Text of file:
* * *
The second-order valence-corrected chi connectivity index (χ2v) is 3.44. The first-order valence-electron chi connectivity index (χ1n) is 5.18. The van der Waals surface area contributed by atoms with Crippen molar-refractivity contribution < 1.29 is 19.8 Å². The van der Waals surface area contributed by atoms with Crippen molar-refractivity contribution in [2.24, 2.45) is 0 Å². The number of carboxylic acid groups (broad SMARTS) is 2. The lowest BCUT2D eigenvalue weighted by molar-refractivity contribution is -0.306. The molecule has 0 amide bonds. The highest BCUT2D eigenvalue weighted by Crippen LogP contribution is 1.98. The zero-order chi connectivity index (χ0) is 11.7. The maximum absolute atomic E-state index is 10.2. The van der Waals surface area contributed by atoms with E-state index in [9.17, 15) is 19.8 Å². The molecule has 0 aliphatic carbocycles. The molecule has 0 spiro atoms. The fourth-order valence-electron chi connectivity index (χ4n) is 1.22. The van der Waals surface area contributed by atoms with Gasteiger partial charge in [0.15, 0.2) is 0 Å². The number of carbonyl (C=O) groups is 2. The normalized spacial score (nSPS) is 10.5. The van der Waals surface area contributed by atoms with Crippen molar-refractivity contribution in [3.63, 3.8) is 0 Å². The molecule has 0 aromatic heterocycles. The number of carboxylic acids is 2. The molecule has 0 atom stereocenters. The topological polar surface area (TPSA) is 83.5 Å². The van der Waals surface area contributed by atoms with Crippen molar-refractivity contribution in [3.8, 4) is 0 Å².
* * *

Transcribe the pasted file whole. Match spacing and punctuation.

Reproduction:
The second-order valence-corrected chi connectivity index (χ2v) is 3.44. The first-order valence-electron chi connectivity index (χ1n) is 5.18. The van der Waals surface area contributed by atoms with Crippen molar-refractivity contribution < 1.29 is 19.8 Å². The van der Waals surface area contributed by atoms with Crippen molar-refractivity contribution in [2.24, 2.45) is 0 Å². The number of carboxylic acid groups (broad SMARTS) is 2. The lowest BCUT2D eigenvalue weighted by molar-refractivity contribution is -0.306. The molecule has 0 amide bonds. The highest BCUT2D eigenvalue weighted by Crippen LogP contribution is 1.98. The zero-order chi connectivity index (χ0) is 11.7. The maximum absolute atomic E-state index is 10.2. The van der Waals surface area contributed by atoms with E-state index in [9.17, 15) is 19.8 Å². The molecule has 0 aliphatic carbocycles. The molecule has 0 spiro atoms. The fourth-order valence-electron chi connectivity index (χ4n) is 1.22. The van der Waals surface area contributed by atoms with Gasteiger partial charge in [0.15, 0.2) is 0 Å². The number of carbonyl (C=O) groups is 2. The normalized spacial score (nSPS) is 10.5. The van der Waals surface area contributed by atoms with Crippen molar-refractivity contribution in [3.63, 3.8) is 0 Å². The molecule has 0 aromatic heterocycles. The number of carboxylic acids is 2. The molecule has 0 atom stereocenters. The topological polar surface area (TPSA) is 83.5 Å². The van der Waals surface area contributed by atoms with Crippen molar-refractivity contribution in [3.8, 4) is 0 Å².